The scalding effects of urine (pee) and stools (poop) are responsible for the majority of diaper rashes in babies. These rashes can become more troublesome once your baby... 

  • Starts on solid foods.
  • Is introduced to new food.
  • Is changed from breast milk to formula.
  • Starts on cow's milk. 

Listed below are the many possible causes for diaper rash to develop and additional tips treating specific diaper rashes.

What causes diaper rash?

Basically anything that irritates your baby's skin or alters the protective layer of her skin can cause a diaper rash. Common reasons for a diaper rash to develop include... 

  • Urine (pee)
  • Stools (poop)
  • Moisture
  • Chaffing
  • Skin infections
  • Skin conditions
  • Ointments, creams, lotions and powders
  • Chemical irritants
  • Allergic reaction

1. Urine (pee) 

Anything that alters the pH (acid balance) of your baby's urine, either before she pees or after her urine has soaked her diaper, can cause the urine in her diaper to scald her bottom if it remains in contact with her skin for too long.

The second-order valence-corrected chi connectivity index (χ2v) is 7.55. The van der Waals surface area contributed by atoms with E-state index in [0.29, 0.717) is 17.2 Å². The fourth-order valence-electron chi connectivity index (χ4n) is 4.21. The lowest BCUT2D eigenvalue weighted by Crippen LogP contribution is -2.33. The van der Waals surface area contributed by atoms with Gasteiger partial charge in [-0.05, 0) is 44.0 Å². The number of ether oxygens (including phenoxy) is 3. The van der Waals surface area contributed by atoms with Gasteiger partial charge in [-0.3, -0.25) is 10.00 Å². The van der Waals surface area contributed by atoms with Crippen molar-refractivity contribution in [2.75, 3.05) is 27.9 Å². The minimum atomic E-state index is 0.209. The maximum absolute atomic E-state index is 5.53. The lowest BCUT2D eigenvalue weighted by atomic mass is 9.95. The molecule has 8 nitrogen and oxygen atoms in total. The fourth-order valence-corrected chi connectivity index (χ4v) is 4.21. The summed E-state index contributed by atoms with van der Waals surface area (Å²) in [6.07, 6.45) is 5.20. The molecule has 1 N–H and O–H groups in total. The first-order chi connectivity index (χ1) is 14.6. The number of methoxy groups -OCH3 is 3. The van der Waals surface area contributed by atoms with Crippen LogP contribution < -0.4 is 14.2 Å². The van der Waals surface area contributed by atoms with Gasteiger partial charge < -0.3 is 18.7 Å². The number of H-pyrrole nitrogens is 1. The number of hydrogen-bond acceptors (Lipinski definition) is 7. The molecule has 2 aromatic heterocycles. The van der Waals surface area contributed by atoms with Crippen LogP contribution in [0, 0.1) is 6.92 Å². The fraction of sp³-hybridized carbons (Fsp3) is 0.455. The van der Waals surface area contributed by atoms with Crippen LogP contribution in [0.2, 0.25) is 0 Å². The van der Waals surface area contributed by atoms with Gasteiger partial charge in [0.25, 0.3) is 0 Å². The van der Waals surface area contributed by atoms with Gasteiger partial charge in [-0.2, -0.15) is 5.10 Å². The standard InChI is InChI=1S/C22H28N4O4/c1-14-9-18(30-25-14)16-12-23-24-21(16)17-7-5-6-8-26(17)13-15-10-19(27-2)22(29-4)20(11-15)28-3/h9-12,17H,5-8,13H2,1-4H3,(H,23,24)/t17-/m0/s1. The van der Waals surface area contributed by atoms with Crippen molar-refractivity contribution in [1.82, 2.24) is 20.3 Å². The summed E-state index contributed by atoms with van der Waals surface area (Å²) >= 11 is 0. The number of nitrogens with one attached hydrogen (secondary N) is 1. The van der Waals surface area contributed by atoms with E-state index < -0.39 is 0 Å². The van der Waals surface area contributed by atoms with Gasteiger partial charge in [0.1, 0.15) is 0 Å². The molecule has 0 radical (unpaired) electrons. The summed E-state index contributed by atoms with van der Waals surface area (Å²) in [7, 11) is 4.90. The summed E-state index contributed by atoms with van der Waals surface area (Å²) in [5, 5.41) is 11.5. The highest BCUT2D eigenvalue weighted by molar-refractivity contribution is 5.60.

Prolonged exposure 

Your baby's urine is sterile (there are no germs in it), so when her pee is fresh it doesn't harm her skin. But if her diaper is left on too long, bacteria normally present on her skin or on the diaper can alter the pH balance of the urine when it's in her diaper. Once the pH balance of the her urine in her diaper has changed, it can then burn or sting her skin.


Foods can alter the pH balance of your baby's urine and stools, which significantly increases the risk of a diaper rash developing. Once your baby has started on solid foods this will increase the renal solute (minerals and urea) that her kidneys need to filter from her blood, which is then flushed out with her urine.


The pH balance of your baby's urine can also be altered when she's teething. So this can be a time when her skin may become irritated and/or a diaper rash develops. This is generally only a short term problem which occurs for a few days around the time her tooth (or teeth) are breaking through the surface of her gums. 

What a urine rash looks like in babies